Women’s Cross Country Win Rumble: An Annual Tradition of Determination


Photo courtesy of OC Athletics

College fourth-year Oona Jung-Beeman participating in the Rumble.

 On the morning of the Inter-Regional Rumble, members of the Oberlin women’s cross country team prepared by putting on glitter and writing words of encouragement on each other with colorful pens. Coaches, friends, Oberlin alumni, and family were on the sidelines cheering for their teams as athletes lined up at the starting line, a sea of multicultural uniforms. When the gun went off, the sound of pounding feet filled the air as hundreds of cross country athletes raced around the 6- and 8-kilometer course. 

The Inter-Regional Rumble is the only home meet of the season, and the event includes teams from across the country, as well as nationally-ranked and regionally-ranked teams for both the men’s and women’s races. The Oberlin women’s cross country team was the only to place three runners within the top 19 finishers. This triumph landed the women’s team their fourth consecutive Inter-Regional Rumble title.

While this alone is an impressive feat, it is the experience of being a part of the event, whether as an athlete or as a spectator, that made the Rumble memorable. College second-year Nina Liloia is part of the women’s cross country team and described the Rumble as an event that goes beyond athletic competition because of the enthusiasm of participants. 

“The Rumble is extremely high in energy,” Liloia said. “The whole course is lined with family and friends, and so you can always hear someone chanting your name and cheering you on. There are four different races during the day, so during every race that isn’t your own, you’re running from place to place on the course and cheering on your teammates. If your voice isn’t completely gone the day after the Rumble, you’re doing it wrong.” 

The women’s cross country team attributes their success in part to the team dynamic fostered by coaches, Ray Appenheimer and Izzy Alexander. College fourth-year Marija Crook has found that team practices are a safe place for players to express and push each other to be their best both on and off the field. 

“Team dynamic is everything,” Crook said. There is an intentional effort by everyone on the team to create an environment where everyone understands how integral they are to the team’s success in races. For me, success is also the type of community we continue to create that strives to bring out the best, most accountable, and supportive versions of ourselves.”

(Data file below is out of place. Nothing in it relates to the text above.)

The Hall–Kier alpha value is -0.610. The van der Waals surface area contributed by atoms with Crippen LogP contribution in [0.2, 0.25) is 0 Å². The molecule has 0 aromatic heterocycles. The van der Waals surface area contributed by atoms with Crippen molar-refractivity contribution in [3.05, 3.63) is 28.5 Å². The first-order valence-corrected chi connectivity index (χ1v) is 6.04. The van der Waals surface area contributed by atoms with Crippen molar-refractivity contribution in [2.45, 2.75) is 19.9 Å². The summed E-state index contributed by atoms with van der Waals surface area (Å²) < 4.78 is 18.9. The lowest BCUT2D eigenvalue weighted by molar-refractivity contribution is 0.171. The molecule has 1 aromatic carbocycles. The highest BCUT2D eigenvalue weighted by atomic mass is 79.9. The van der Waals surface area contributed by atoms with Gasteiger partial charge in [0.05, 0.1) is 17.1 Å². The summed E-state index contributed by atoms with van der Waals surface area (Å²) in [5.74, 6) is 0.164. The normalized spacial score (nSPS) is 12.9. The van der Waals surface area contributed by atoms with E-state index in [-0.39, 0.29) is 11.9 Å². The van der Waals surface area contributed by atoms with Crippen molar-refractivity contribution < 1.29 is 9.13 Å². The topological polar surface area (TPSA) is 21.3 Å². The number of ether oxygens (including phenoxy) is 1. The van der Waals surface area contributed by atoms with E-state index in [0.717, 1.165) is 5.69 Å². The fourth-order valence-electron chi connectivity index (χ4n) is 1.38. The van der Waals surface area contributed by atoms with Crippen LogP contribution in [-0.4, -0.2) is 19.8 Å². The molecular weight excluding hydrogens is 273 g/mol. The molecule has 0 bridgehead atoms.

The Rumble was worked by the women’s soccer team, many of whom were surprised by the sheer number of runners and reactions of the athletes as they crossed the finish line. Some runners were so exhausted that they collapsed on the finish line, where the women’s soccer team was placed to help them. One non-Oberlin runner ruptured her gallbladder during the event, while others required additional support from coaches as they pushed themselves to break personal records. College third-year Kiera Markham’s job was to ensure that the finish line remained clear, which meant at times, she had to help runners move to the sidelines when they reached the end. 

“These athletes are incredibly inspiring to watch,” Markham said. “I was in awe of the amount of people that were running so hard that they literally could not support their bodies.”

Markham also appreciated the strong sense of community fostered by the event. 

“Runners hugged their competitors and congratulated every person that crossed the finish line,” she said. “There was an outpouring of support from the runners and everyone around them.” 

For College third-year and varsity soccer player Olivia Weeks, working the Rumble reinforced the stamina of Oberlin’s cross country team. 

“Our cross country team is amazing, and some of the most hardworking and impressive people I have ever met,” she said. “The meet definitely reinforced my utmost respect for all of the team as athletes and I can’t wait to help out more in the future.”

 As a whole, Oberlin’s women’s cross country team pride themselves on making each meet, especially the Rumble, an opportunity to support each other and express their passion for running. 

“I’m glad that even though we are an accomplished team, we can still have fun and not be too serious about things,” Liloia said. “Personally, I dump glitter on myself before every race. Even if it doesn’t make me run faster. It totally does though. It’s still wonderful to do things just for pure joy.”

For Liolia, the Rumble, and cross country as a whole, can serve as an escape and a strong confidence boost.

“When I’m running, I’m focusing on how good the breeze feels around me, on the sun warming my face, my feet beating against the ground, not how I look.” Liloia said. “Being on the cross country team makes me feel proud of my body and how far I can push it, how far it can take me, and makes me feel joy and gratitude for the ability to move.”